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T. H. Bui, H. D. Cavanagh, D. M. Robertson; Compliance, Perception and Awareness of Risk in an Established Contact Lens Wearing Population. Invest. Ophthalmol. Vis. Sci. 2010;51(13):1514.
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Patient compliance with contact lens wear is a significant risk factor for microbial keratitis and adverse contact-lens related events. Despite advancements in lens designs and care solutions, contact lens non-compliance continues to hinder efforts to improve contact lens safety. The objective of this study was to assess patient compliance, perceptions and awareness of risk associated with contact lenses among established contact lens wearers in an optometry clinic in a large urban medical center.
The study design was a three-month, prospective study to evaluate patient compliance with contact lens wearing schedules and lens hygiene practices. 162 established contact lens patients were evaluated following their routine contact lens exam at the Optometry Clinic at the UT Southwestern Medical Center at Dallas, Texas. Each patient was asked a total of 26 questions for information on their lens care practices and general knowledge on the use of contact lenses and potential risks associated with lens wear.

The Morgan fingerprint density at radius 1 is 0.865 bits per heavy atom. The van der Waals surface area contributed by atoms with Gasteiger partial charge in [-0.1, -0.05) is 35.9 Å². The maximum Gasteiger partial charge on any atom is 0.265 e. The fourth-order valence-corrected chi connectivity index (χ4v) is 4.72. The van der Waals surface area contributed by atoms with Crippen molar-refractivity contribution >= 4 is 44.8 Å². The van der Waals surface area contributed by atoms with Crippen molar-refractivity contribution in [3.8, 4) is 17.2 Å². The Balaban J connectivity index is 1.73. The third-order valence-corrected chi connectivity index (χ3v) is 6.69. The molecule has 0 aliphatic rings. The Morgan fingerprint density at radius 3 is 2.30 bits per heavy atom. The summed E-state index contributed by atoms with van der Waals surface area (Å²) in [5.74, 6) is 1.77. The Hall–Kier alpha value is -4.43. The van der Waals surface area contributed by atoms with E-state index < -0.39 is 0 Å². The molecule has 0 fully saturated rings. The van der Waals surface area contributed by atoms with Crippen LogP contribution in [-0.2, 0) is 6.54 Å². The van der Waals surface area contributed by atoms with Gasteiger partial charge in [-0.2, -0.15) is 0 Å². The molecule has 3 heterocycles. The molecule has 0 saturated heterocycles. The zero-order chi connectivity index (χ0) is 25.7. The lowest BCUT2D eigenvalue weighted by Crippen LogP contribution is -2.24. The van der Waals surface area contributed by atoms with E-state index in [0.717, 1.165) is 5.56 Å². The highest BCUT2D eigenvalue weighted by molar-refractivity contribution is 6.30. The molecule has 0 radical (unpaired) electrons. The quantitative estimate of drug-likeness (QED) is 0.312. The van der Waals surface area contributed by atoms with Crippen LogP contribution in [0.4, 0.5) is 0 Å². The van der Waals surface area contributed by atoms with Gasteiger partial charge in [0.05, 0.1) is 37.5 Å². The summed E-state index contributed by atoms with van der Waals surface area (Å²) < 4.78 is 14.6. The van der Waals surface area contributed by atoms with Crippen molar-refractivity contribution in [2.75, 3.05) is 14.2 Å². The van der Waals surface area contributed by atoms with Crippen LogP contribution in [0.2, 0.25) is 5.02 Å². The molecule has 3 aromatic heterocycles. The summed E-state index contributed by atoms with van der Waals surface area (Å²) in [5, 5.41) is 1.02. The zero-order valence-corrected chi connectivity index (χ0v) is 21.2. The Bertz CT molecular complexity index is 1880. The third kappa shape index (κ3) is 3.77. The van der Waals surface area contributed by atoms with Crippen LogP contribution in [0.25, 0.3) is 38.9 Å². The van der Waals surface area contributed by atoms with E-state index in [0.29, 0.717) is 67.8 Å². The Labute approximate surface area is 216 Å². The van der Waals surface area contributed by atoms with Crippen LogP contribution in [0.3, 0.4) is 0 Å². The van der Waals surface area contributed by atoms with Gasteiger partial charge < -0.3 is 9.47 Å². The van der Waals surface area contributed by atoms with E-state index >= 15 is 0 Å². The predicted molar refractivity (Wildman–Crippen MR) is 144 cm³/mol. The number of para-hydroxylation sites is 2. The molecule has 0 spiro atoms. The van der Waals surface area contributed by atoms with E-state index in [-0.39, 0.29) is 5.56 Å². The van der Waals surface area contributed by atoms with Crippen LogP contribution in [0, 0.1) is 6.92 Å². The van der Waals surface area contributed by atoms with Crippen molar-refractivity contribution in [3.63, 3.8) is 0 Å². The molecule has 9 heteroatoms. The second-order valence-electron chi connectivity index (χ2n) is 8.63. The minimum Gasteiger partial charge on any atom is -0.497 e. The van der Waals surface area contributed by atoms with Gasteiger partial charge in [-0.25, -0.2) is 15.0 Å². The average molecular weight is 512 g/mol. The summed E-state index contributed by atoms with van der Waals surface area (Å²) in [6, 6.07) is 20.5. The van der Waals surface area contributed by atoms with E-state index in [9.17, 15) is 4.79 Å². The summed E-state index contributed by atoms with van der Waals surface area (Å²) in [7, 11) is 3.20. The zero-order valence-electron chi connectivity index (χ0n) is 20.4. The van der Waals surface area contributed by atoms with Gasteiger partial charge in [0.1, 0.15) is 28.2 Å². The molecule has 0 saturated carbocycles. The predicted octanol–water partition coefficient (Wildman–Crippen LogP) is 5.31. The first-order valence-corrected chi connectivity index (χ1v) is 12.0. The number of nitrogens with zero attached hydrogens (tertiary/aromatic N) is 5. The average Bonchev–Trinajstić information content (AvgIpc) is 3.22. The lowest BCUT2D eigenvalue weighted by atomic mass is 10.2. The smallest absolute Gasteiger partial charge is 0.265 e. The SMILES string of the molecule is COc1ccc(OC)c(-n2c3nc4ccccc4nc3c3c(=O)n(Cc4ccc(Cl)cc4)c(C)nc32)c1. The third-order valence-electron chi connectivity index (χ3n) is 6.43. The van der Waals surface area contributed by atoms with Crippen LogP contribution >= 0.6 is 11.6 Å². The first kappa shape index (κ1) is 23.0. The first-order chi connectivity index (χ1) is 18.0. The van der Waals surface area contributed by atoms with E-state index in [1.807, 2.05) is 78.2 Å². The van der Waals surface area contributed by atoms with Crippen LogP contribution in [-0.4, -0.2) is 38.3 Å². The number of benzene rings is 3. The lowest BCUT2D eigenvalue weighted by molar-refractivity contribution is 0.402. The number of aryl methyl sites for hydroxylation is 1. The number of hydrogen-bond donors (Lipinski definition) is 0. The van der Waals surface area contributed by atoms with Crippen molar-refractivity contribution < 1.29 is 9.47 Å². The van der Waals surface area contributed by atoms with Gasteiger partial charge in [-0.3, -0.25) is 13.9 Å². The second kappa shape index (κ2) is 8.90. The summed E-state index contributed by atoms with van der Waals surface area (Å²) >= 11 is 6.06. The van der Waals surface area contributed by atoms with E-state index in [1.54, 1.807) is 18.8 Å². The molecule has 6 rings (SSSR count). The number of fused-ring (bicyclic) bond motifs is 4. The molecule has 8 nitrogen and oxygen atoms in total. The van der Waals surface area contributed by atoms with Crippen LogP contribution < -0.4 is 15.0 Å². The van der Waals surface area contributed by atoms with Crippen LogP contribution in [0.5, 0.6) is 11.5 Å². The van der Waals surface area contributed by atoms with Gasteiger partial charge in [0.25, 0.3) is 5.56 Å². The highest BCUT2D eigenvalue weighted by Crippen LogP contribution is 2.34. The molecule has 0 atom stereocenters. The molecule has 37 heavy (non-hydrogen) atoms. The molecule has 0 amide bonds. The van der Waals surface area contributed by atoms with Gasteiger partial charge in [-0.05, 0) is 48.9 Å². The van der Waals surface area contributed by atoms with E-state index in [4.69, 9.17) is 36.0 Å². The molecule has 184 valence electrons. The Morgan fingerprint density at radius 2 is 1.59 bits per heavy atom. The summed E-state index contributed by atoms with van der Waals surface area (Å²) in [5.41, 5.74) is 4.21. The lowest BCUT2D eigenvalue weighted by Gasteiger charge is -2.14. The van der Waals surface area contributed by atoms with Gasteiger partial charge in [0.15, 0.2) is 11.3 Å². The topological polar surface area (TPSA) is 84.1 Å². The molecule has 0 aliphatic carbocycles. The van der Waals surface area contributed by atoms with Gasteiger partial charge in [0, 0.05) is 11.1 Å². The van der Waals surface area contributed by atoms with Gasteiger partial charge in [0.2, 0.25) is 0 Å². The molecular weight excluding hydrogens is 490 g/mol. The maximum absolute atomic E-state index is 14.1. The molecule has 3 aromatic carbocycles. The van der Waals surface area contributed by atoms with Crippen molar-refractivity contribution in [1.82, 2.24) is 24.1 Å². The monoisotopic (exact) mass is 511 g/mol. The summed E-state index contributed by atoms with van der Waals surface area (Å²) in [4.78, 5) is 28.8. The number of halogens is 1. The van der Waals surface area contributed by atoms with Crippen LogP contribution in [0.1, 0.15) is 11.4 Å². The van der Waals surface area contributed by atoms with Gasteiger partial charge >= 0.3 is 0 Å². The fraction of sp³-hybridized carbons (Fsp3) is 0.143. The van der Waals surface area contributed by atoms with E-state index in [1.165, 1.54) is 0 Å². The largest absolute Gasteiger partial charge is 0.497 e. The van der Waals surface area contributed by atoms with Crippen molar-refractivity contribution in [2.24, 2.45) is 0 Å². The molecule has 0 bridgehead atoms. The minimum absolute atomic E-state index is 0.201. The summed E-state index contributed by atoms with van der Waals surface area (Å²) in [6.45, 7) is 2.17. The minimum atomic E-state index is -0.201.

54 males and 108 females with a mean of 17.7 ± 12.5 years of contact lens wear were assessed in this study. 86.4% of patients surveyed perceived themselves as compliant with their prescribed lens care regimes; 40.7% reported a positive history for some form of contact lens-related complication. 79.6% of patients reported an awareness of risk factors associated with lens wear; despite awareness, 14.2% admitted to sleeping in lenses, 29.0% reported wearing lenses longer than recommended, 24.1% replacing lenses less frequently, 27.8% to swimming with contact lenses, and 6.8% to regularly topping off care solutions with an additional 3.1% reporting topping off on an occasional basis. When asked about behaviors that reduce risk, 22.2% did not replace their lens cases and 6.7% do not wash their hands.
Taken together, the results of this study demonstrate that despite perceived compliance and awareness of risk factors, a large proportion of patients exhibit risky behaviors. Extrapolation of these numbers over the entire contact lens wearing population may explain in part the persistent incidence of infection associated with lens wear.
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